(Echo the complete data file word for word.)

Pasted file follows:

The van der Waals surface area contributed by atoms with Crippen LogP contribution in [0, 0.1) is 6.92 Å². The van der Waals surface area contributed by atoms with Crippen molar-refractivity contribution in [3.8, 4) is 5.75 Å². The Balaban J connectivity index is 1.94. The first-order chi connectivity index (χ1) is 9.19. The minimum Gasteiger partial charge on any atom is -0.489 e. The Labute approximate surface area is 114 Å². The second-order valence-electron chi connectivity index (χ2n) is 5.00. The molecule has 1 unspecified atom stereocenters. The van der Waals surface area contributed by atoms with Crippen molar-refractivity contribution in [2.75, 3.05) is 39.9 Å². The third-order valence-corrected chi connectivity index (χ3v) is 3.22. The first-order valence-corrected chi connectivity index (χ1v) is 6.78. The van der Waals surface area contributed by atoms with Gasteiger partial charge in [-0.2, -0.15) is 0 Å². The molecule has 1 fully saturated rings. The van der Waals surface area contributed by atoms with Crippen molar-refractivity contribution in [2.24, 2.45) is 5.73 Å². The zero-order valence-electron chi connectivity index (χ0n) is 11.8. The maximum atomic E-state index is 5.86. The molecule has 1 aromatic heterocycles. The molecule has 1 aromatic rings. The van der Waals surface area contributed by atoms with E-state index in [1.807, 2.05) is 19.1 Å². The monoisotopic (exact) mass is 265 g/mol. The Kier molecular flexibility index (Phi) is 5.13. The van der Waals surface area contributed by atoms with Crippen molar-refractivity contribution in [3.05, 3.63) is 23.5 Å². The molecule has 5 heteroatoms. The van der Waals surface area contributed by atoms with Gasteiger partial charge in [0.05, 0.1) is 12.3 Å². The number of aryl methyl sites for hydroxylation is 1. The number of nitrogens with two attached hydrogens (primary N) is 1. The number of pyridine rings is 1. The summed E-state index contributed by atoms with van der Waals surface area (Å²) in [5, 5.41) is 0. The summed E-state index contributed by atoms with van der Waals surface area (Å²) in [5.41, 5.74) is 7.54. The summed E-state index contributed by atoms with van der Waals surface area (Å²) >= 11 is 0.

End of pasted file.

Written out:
The van der Waals surface area contributed by atoms with Crippen LogP contribution in [0, 0.1) is 6.92 Å². The van der Waals surface area contributed by atoms with Crippen molar-refractivity contribution in [3.8, 4) is 5.75 Å². The Balaban J connectivity index is 1.94. The first-order chi connectivity index (χ1) is 9.19. The minimum Gasteiger partial charge on any atom is -0.489 e. The Labute approximate surface area is 114 Å². The second-order valence-electron chi connectivity index (χ2n) is 5.00. The molecule has 1 unspecified atom stereocenters. The van der Waals surface area contributed by atoms with Crippen molar-refractivity contribution in [2.75, 3.05) is 39.9 Å². The third-order valence-corrected chi connectivity index (χ3v) is 3.22. The first-order valence-corrected chi connectivity index (χ1v) is 6.78. The van der Waals surface area contributed by atoms with Gasteiger partial charge in [-0.2, -0.15) is 0 Å². The molecule has 1 fully saturated rings. The van der Waals surface area contributed by atoms with Crippen molar-refractivity contribution in [2.24, 2.45) is 5.73 Å². The zero-order valence-electron chi connectivity index (χ0n) is 11.8. The maximum atomic E-state index is 5.86. The molecule has 1 aromatic heterocycles. The molecule has 1 aromatic rings. The van der Waals surface area contributed by atoms with E-state index in [1.807, 2.05) is 19.1 Å². The monoisotopic (exact) mass is 265 g/mol. The Kier molecular flexibility index (Phi) is 5.13. The van der Waals surface area contributed by atoms with Crippen molar-refractivity contribution in [3.05, 3.63) is 23.5 Å². The molecule has 5 heteroatoms. The van der Waals surface area contributed by atoms with Gasteiger partial charge in [0.05, 0.1) is 12.3 Å². The number of aryl methyl sites for hydroxylation is 1. The number of nitrogens with two attached hydrogens (primary N) is 1. The number of pyridine rings is 1. The summed E-state index contributed by atoms with van der Waals surface area (Å²) in [5, 5.41) is 0. The summed E-state index contributed by atoms with van der Waals surface area (Å²) in [5.41, 5.74) is 7.54. The summed E-state index contributed by atoms with van der Waals surface area (Å²) >= 11 is 0.